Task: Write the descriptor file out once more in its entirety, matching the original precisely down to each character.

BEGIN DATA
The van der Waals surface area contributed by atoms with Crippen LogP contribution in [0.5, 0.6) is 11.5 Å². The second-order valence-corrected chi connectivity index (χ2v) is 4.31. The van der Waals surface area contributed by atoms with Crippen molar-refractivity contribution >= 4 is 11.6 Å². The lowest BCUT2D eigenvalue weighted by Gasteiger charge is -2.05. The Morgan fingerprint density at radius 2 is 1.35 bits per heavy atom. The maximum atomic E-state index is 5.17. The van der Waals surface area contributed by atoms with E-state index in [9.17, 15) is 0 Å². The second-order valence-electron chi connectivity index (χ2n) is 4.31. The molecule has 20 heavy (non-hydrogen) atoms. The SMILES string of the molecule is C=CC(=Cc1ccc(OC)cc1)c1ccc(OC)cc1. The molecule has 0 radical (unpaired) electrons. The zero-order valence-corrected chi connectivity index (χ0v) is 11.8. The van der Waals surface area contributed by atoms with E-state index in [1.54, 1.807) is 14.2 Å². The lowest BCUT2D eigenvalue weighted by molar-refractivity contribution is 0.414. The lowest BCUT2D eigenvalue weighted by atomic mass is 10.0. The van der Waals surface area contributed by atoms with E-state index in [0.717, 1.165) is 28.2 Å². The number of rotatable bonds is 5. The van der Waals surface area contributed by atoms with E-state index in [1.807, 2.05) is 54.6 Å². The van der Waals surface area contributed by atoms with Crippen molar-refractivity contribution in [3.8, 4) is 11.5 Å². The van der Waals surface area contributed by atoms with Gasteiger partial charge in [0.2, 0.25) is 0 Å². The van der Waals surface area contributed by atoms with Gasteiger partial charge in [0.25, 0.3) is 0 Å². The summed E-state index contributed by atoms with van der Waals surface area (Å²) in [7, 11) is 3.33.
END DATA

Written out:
The van der Waals surface area contributed by atoms with Crippen LogP contribution in [0.5, 0.6) is 11.5 Å². The second-order valence-corrected chi connectivity index (χ2v) is 4.31. The van der Waals surface area contributed by atoms with Crippen molar-refractivity contribution >= 4 is 11.6 Å². The lowest BCUT2D eigenvalue weighted by Gasteiger charge is -2.05. The Morgan fingerprint density at radius 2 is 1.35 bits per heavy atom. The maximum atomic E-state index is 5.17. The van der Waals surface area contributed by atoms with E-state index in [9.17, 15) is 0 Å². The second-order valence-electron chi connectivity index (χ2n) is 4.31. The molecule has 20 heavy (non-hydrogen) atoms. The SMILES string of the molecule is C=CC(=Cc1ccc(OC)cc1)c1ccc(OC)cc1. The molecule has 0 radical (unpaired) electrons. The zero-order valence-corrected chi connectivity index (χ0v) is 11.8. The van der Waals surface area contributed by atoms with E-state index in [1.54, 1.807) is 14.2 Å². The lowest BCUT2D eigenvalue weighted by molar-refractivity contribution is 0.414. The lowest BCUT2D eigenvalue weighted by atomic mass is 10.0. The van der Waals surface area contributed by atoms with E-state index in [0.717, 1.165) is 28.2 Å². The number of rotatable bonds is 5. The van der Waals surface area contributed by atoms with E-state index in [1.807, 2.05) is 54.6 Å². The van der Waals surface area contributed by atoms with Crippen molar-refractivity contribution in [3.8, 4) is 11.5 Å². The van der Waals surface area contributed by atoms with Gasteiger partial charge in [0.2, 0.25) is 0 Å². The van der Waals surface area contributed by atoms with Gasteiger partial charge in [0.25, 0.3) is 0 Å². The summed E-state index contributed by atoms with van der Waals surface area (Å²) in [7, 11) is 3.33.